4 August. David Danskin: Arsenal friend or Arsenal enemy?

by Tony Attwood

as a founding father of Arsenal.  And yet he was at the club only a very short while, for although he stood for election to the Committee that ran the club, in 1892, he was not elected because his views on the future of the club did not coincide with the vast majority of members.  Danskin wanted an amateur club, while the majority of the committee favoured paying the men who gave up their time to play for the club.

As a result of this difference of opinion over the future of the club,  Danskin was voted off the committee – which of course is the democratic way in which things can happen.  Danskin made his views clear, he was in a minority, he was voted out.  Nothing wrong with that.

Except after that Danskin went so far as to work with others to create another club whose main aim was not only to rival Arsenal but actually to bring about the demise of Woolwich Arsenal FC..

This rival club was Royal Ordnance Factories FC, the club whose committee members included men who had sought to bankrupt Royal Arsenal’s members by bribing the owner of the Manor Ground (which Royal Arsenal were moving into) to up the rent of the ground dramatically, after the directors of Arsenal had personally guaranteed the loans that were necessary to pay for converting the field into a football ground.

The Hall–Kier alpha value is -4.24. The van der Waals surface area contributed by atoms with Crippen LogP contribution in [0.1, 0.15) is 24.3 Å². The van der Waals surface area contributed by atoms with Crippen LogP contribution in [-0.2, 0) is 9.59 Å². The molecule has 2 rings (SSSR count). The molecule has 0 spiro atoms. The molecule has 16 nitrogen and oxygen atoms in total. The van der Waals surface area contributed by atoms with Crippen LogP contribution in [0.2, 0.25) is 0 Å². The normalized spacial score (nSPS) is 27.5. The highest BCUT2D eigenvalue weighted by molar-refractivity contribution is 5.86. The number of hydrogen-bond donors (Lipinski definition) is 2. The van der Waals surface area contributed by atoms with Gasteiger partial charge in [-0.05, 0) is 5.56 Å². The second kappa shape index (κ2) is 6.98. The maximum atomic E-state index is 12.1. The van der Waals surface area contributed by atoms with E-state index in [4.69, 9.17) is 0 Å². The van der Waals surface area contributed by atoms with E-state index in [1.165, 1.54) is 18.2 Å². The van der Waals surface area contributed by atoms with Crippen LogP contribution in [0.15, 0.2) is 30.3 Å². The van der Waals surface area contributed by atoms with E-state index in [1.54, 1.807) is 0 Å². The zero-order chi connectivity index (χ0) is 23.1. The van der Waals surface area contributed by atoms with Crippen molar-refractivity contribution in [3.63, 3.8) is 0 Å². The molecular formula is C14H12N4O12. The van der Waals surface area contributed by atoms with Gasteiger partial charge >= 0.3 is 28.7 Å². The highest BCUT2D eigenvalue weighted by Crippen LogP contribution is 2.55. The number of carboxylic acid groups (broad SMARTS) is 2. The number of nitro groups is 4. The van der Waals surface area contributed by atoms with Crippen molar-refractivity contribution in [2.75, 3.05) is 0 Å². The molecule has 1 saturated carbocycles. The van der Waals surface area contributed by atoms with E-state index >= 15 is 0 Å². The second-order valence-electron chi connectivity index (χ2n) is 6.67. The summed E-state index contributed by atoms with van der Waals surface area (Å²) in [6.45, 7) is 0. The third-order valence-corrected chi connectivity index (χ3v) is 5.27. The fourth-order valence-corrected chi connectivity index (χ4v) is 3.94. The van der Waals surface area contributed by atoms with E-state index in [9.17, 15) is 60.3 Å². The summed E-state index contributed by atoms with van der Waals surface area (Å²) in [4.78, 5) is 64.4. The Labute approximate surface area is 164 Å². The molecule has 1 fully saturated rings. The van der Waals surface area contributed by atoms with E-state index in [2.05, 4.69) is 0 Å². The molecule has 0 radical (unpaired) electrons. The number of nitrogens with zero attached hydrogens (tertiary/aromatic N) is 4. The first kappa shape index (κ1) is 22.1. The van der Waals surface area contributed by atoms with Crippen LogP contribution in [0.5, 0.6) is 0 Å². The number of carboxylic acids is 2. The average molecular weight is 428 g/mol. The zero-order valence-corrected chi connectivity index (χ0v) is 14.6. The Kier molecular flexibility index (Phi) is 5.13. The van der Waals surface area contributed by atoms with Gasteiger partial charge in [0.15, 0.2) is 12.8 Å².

Fortunately for Arsenal, while the likes of Danskin were either happy to go along with the scheme, or did not enquire too closely into the activities of the rival club that they supported, the landlord of the Manor Ground was made of more honourable stuff.  For he refused to be part of such an underhand trick, and so Arsenal moved grounds while Danskin helped form the rival amateur team: Royal Ordnance Factories FC which played in the ground on the opposite side of the road.

And certainly, ROF FC damaged Woolwich Arsenal FC as ROF took a number of Royal Arsenal players with it while Royal Arsenal were converting into Woolwich Arsenal.  These included Peter Connolly, William George, Jack McBean, Jimmy Meggs and Mr McKenzie (whose first name is now lost).  Bobby Buist and William Stewart of Woolwich Arsenal joined a little later – probably around 1895.

However Royal Ordinance Factories FC never really thrived and there were financial problems throughout – which is rather extraordinary given that the players were never paid.   Peter Connolly, one of the leading lights in the club, died in 1895, and the club left the Southern League after playing just the first seven games of the 1896/97 season.  All the games were lost and apparently, the side let in 46 goals.

ROF’s final game was a final desperate fund-raising friendly against an actors’ XI.  When it failed to bring in a decent crowd, the club threw in the towel.

Quite how Danskin’s reputation was retrieved after such a shameful association with the group whose prime raison d’etre was to destroy not only Woolwich Arsenal FC but also the lives of the men who guaranteed its loans, I can’t say.  But one way or another it was achieved, and Danskin is now seen as one of the honourable founding fathers of Arsenal.

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